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Sailor saves eight lives from watery graves

Year 1835

Read by Grace Clark – Supporter, Royal Humane Society

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November 19, 1835

John Ellerthorpe, a sailor on board the New Holland packet, on Thursday the 19th of November, rescued a fellow-creature from a watery grave. Ellerthorpe had been on watch on board the packet, and was partly undressed, just turning in, about 8.30 P.M., when he heard a plunge in the water, and, running on deck, he sung out, “Is any one overboard!” but the pier being deserted, he received no answer. Hearing a struggle in the distance, no object being visible, Ellerthorpe threw himself into the water, and swam to the place from whence the noise proceeded.

The drowning person seized hold of him, and got so entangled as to carry Ellerthorpe down with him; they rose again, and Ellerthorpe having freed himself, called to the man to hold only by his shoulders, and thus took him swimming on shore. His reward was, the grateful thanks of Robert Brown, the rescued man, a sailor belonging to North Shields, unable to swim.

This man seems to be placed on board the packet, which is constantly crossing the Humber several times in the day, between Lincolnshire and Hull, as if by an overruling Providence, for the preservation of the lives of his creatures.

The following persons have been saved by Ellerthorpe :—

In August 1833, Mary Ann Day, about six years of age, fell into the harbour. Ellerthorpe jumped overboard, caught her as she rose to the surface, and restored her to her friends.

On the 11th of November 1833, a man fell into the Humber dock basin. Ellerthorpe sprang across two keels, and directed by the sound, swam about ten yards, when he discovered the object of his search almost exhausted, and, with the assistance of the keelman, he was recovered. The night was dark and tempestuous.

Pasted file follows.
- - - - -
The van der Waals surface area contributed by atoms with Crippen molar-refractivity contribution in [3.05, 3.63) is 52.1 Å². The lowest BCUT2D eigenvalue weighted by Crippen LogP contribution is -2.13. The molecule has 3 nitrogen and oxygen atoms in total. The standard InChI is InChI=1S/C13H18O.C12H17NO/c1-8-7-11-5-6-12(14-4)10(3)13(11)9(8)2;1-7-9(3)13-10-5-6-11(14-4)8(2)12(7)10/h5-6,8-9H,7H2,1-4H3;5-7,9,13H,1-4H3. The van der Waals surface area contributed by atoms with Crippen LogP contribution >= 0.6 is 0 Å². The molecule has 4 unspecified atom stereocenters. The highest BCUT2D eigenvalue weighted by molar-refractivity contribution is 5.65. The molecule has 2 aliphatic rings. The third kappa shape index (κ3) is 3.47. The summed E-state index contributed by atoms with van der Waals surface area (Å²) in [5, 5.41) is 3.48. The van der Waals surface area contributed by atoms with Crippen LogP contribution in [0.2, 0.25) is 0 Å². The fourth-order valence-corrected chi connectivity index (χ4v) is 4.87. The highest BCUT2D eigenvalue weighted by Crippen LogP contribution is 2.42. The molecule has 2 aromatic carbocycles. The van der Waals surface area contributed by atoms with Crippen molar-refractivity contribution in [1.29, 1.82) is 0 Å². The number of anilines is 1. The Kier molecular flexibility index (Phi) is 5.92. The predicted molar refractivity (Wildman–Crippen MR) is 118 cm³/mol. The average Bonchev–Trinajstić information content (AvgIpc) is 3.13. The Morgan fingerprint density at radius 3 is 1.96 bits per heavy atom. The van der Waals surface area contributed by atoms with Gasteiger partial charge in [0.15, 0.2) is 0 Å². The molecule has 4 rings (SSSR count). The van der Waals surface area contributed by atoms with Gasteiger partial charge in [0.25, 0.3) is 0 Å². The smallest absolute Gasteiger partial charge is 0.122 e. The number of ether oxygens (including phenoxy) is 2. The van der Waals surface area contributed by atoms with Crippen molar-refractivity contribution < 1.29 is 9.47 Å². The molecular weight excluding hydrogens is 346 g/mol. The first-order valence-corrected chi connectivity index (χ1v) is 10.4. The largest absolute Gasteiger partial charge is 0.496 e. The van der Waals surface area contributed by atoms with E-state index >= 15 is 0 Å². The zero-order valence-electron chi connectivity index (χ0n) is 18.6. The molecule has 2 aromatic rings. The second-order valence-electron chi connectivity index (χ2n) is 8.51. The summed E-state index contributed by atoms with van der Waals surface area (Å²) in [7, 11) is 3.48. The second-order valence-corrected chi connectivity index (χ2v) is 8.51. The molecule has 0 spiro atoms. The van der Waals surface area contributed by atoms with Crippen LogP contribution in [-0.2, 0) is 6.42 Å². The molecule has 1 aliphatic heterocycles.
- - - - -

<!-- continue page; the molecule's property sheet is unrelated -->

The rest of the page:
On the 4th of October 1834, an old man fell from the landing-place of the Grimsby Packets : he was seventy- five years of age, and very feeble. Ellerthorpe, who was standing at the door of the Minerva hotel, the moment he heard the cry of ” A man overboard!” although the night was dark, jumped in and caught hold of the man ; but owing to his feeble state, and having a heavy great-coat on, it was with great difficulty that Ellerthorpe could reach the breakwater, to which he clung until assistance reached him.

In September 1834, Richard Chapman, about seven years of age, fell into the water from the Humber dock pier. Ellerthorpe was not present ; but the moment he heard the alarm, he ran to the spot, and had to leap from a height of at least fourteen feet, and could but just discern the hands of the boy he saved.

In the same month of that year Robert Leeson fell into the harbour at New Holland ferry, and disappeared.

Ellerthorpe dived and brought him up. Another sailor who could not swim, having jumped overboard to assist, Ellerthorpe also had to rescue him from his perilous situation.

In May 1833, a boy named Wilson, aged twelve years, fell into the Humber Dock basin. Upon seeing a crowd collected trying to save him with hooks, Ellerthorpe instantly dived, brought him up, and restored him to his friends.

In August 1834, Sarah Harland, a very stout woman, about forty years of age, fell overboard. The moment the alarm was given, Ellerthorpe jumped overboard, caught her by the clothes as she was floating away, and rescued her.

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